Bruno Cooke reviews Slug by Hollie McNish (Little, Brown, 2021)
Slug is a lovely work: entirely unpretentious, delightfully unabashed, and generous. There are many poets — many women poets — writing about sex and birth, about penises and vulvas, about the loss of virginity and the loss of grandparents, but the way Hollie McNish writes about them feels inimitable, fresh-faced, undressed. Her writing has attitude, and is honest. Like soup and pudding, or cheese toasties (with mustard), it does not beat about the bush, nor does it hide under or amid unduly flowery phraseology. There are, meanwhile, welcome breaks in the vernacular, moments of poesy so well crafted and delightful as to elevate the reading experience to something joyous, as well as fun. And, much to her credit, McNish achieves what so many who write about the past aim for, which is the singling out of almost-lost reminiscences, habits locked away in obscurity and remembered, jointly, between poet and reader, like “drinking tea sucked up through a twix”.
McNish’s sixth publication, following four poetry collections and one other cross-genre book, Slug is an assemblage of poems, personal anecdotes, short stories and life lessons. Most of all, it reads like a spoken biography, owing to the conversational, personal naturalism that is McNish’s house style. Written as if spoken aloud, with frequent and liberal use of profanity (shites and fucks punctuate her poetry as well as her prose), the book comprises seven sections, loosely organised by theme. Each section contains poems interspersed with “the memories, thoughts or research that inspired them”, and ends with a short story, “for no real reason […] other than I also love writing stories”. See? Honest.
oh wishbone of this body
are you baffled by it all?
all those battle declarations?
all those blades held to your neck?
—from ‘clitoris / ceasefire’
Contextualising a poem can take anything from a few lines to several pages, and Slug’s prose chunks often become tangential, like someone left to ramble at a dinner party. Which is not to the book’s detriment: Slug is the kind of person you might wish would be left to ramble at a dinner party, like a down-to-earth, slightly eccentric oracle — a teacher who really cares. One section makes a case for normalising dogging; another discusses why FGM might be eliminated within our lifetime. McNish recognises the power of simply talking about something in the right way, at the right time.
Slug is a lovely work: entirely unpretentious, delightfully unabashed, and generous
When asked, after a book reading in a school, why she doesn’t work from home, McNish ‘bit the bullet’ and included, among several reasons, that she ‘often get[s] distracted by the possibility of masturbating’. At the book signing that followed, she’d ‘never had so many female students wanting to talk to [her]’, most of whom thanked her for ‘just mentioning’ it. Such expositions are suffused with a presumption of intimacy, and will land well with many readers for their no-nonsense, no-holds-barred, no-gloves candour. This bluntness also bleeds into many of her poems, such as “reasons I might be late for the school pick-up”, which ends with the line, “forgetting that I have a kid”.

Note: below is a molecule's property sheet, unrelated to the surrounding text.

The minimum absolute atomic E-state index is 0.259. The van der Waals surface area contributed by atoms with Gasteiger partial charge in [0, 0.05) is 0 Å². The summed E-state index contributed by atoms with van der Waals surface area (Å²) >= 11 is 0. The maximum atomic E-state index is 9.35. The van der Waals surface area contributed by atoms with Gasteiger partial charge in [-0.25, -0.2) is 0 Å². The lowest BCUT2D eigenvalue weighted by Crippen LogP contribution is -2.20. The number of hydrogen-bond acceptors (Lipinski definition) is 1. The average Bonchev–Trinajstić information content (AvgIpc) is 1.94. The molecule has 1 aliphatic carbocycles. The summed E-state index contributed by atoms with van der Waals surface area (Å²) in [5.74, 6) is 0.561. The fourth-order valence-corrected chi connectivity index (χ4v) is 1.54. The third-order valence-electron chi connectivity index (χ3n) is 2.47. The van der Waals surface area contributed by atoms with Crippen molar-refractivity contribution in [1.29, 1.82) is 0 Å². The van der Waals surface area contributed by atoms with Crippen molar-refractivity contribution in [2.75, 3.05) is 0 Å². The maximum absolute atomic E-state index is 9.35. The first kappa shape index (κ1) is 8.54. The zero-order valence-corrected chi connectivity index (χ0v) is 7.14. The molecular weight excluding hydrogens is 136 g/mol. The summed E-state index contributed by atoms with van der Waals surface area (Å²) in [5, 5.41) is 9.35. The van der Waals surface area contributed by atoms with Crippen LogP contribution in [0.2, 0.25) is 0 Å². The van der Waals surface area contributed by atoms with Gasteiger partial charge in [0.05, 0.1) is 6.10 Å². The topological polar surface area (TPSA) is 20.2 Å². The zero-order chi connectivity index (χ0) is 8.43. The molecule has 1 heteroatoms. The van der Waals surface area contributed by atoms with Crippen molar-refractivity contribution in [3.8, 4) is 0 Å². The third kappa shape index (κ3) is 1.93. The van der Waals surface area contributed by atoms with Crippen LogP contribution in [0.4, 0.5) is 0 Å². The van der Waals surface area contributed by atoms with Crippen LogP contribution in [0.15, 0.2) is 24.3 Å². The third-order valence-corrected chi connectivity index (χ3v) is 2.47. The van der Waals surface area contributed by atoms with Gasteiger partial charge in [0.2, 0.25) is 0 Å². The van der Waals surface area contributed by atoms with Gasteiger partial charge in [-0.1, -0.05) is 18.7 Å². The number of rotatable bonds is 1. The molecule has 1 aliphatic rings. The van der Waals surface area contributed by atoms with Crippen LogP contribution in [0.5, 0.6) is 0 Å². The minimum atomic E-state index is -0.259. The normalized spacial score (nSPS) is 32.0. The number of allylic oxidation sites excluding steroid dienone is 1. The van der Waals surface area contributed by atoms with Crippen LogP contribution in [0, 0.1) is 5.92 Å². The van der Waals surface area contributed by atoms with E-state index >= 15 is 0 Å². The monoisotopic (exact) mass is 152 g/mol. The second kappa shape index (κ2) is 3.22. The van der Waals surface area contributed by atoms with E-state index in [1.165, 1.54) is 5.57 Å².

i’m told not to admit it – not to write it
sick girl to speak of a beauty in blood
but i must. because at that peak of each month
when the brown soils have sulked away
mud phase at its end, when all that i’m left with
is red: cherryade soup; neon blood sunrise;
vertical life-line; lava spills straight
from the insides of earth
—from ‘showering on my period’
Slug sees no reason to take on the grand themes of the modernist tradition. McNish’s poetry might even be a conscious disavowal of that (mostly) male-dominated tradition; writing of tampon virginity, the joys of spooning while watching Star Wars, or ‘fifty ways to wank’ hits a very different mark to the cantos of Ezra Pound. Clitorises formed of concrete poetry (as in ‘magician’) did not, I believe, grace the page of TS Eliot, or Virginia Woolf for that matter. But that’s basically the point, isn’t it? So few people read poetry regularly, yet so many will find something to love in, say, ‘masturbation meditation’ or ‘the morning after’. Is helping young people to talk openly about fundamental rites of passage — about which education, historically, has been scarce — any less lofty a goal than the “rhythmical creation of beauty“?